When Montezuma Met Cortés by Matthew Restall

When Montezuma Met Cortés

A dramatic rethinking of the encounter between Montezuma and Hernando Cortés that completely overturns what we know about the Spanish conquest of the AmericasOn November 8, 1519, the Spanish conquistador Hernando Cortés first met Montezuma, the Aztec emperor, at the entrance to the capital city of Tenochtitlan. This introduction—the prelude to the Spanish seizure of Mexico City and to European colonization of the mainland of the Americas—ha...

Details When Montezuma Met Cortés

TitleWhen Montezuma Met Cortés
Release DateJan 30th, 2018
GenreHistory, Nonfiction, Historical, Biography

Reviews When Montezuma Met Cortés

  • Judy
    Matthew Restall certainly does his research. I find myself skipping parts, going ahead and then going back. This book should be of interest to any history buff. A whole different perspective on the Spanish invasion of Mexico. Not a quick read but very enlightening.
  • Avery
    This book's mission is actually a very cool one: it exposes the story of "Montezuma welcoming Cortez as the reincarnation of Quetzalcoatl" as a long, storied fabrication that actually began with the confusion of the conquistadors themselves. Evidence is presented that Cortez was neither a hero nor a villain, but merely a quick-witted con man who was possibly putting a Quixotic spin on the events around him to his fellow conquistadors even as they...
  • Jake
    It's meticulously researched and Restall brings up some interesting ways in which to think about history, I'll give him that. But if I had known the book was going to amount to a 350 page literature review with no real narrative to speak of (for example, the book starts with The Meeting, then shifts to pre-Cortez Aztec life, then jumps to Cortez's early life, then to Montezuma's death, then Cortez's legacy and later life then...you get the pictur...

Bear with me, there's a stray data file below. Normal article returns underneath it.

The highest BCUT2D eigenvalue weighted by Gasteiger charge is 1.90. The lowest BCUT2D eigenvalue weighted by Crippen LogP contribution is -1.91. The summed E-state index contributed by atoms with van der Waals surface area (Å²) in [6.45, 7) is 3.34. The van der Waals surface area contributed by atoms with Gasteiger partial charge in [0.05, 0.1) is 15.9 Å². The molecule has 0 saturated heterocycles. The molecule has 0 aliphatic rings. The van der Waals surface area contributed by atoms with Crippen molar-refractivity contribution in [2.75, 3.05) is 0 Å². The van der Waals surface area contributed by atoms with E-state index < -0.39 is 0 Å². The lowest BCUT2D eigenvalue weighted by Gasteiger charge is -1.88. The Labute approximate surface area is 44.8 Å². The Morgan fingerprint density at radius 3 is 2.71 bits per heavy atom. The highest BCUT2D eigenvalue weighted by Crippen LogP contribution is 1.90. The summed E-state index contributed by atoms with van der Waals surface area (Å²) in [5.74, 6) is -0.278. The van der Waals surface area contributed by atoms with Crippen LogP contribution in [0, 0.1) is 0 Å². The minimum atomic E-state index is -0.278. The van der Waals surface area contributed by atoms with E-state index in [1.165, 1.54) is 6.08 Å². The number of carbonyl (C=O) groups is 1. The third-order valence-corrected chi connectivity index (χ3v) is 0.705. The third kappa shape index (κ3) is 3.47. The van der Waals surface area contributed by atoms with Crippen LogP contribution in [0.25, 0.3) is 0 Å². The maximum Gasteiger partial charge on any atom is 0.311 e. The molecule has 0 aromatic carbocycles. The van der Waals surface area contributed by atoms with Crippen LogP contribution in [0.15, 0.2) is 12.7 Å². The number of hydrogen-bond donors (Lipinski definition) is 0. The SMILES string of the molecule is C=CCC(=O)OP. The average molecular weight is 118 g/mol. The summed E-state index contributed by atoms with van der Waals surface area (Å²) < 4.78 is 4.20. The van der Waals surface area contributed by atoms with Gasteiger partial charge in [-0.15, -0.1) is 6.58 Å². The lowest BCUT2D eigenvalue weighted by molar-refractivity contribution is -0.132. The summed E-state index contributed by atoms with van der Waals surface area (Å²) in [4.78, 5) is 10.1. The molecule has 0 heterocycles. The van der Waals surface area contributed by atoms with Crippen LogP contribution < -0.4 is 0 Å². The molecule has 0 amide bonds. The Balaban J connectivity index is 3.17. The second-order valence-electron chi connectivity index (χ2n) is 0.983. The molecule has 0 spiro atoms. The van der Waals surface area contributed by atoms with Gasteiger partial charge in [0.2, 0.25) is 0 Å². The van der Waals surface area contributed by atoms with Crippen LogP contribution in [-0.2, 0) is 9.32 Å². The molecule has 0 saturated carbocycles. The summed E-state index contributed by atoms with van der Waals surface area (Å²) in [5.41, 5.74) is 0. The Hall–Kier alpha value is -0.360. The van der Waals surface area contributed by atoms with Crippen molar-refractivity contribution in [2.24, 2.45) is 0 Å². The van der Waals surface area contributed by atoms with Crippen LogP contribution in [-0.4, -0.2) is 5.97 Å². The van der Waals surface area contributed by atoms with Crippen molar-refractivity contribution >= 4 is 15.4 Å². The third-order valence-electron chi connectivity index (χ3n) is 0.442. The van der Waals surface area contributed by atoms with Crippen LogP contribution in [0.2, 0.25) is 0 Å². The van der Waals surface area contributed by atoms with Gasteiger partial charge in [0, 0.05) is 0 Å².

• Peter Goodman
    “When Montezuma Met Cortés: the true story of the meeting that changed history,” by Matthew Restall (HarperCollins, 2018). Long story short: Cortés was not the brilliant, courageous, visionary, world-striding conqueror he has long been presented as. Montezuma was not a blithering, cowardly, effeminate loser. The reverse: Cortés was a mediocre, not very enterprising, lower level conquistador with talents for self-promotion and survival. Mon...
  • Justinian
    2018-02 - When Montezuma Met Cortés: The True Story of the Meeting that Changed History. Matthew Restall (Author) 2018. 560 Pages. Nicholle saw this book in the Book Reads newspaper and I then put it on reserve at the library about ten days before it was released. The thesis of the book and much of the argument behind the thesis I was familiar with from listening to YouTube recordings of the author giving talks on the subject over the last few y...
  • Socraticgadfly
    This is "revisionist history" at its best. The book is dense at times and does jump around somewhat.That said, if one looks at Restall's author page, he's definitely got the background and the chops to know what he's talking about. His general reframing ideas are sound.For one reviewer who doesn't like Restall's calling the Aztec sacrifices 'executions,' how do you know that, too, isn't part of Spanish reframing?For the unfamiliar, Restall's thes...
  • Emily
    Restall presents an interesting thesis on the fabricated "surrender" of Montezuma to the infamous Conquistador Hernando Cortés. Although I've been looking forward to reading this for weeks now, I found myself zoning out through certain chapters as the text can be a bit dense and meandering. Despite some lulls in the writing, the research is impressive (that bibliography!) and I would definitely recommend this to anyone interested in a modern ana...
  • Kate S
    This was more academic than I was prepared for. I found I did not have enough basic knowledge of the history of Mexico and Central America to truly appreciate how much work this author did.
  • Aaron
    This book is a compelling and insightful rebuke of perhaps the most famous and long lived propaganda campaign in history. Piece by piece the author examines and refutes the story we've all been fed since childhood about the conquest of the Aztec empire; that Hernando Cortez was a brilliant and ambitious conquistador who, through determination, cunning, and superior intellect almost single handedly overthrew the bloody Aztecs. Read this interestin...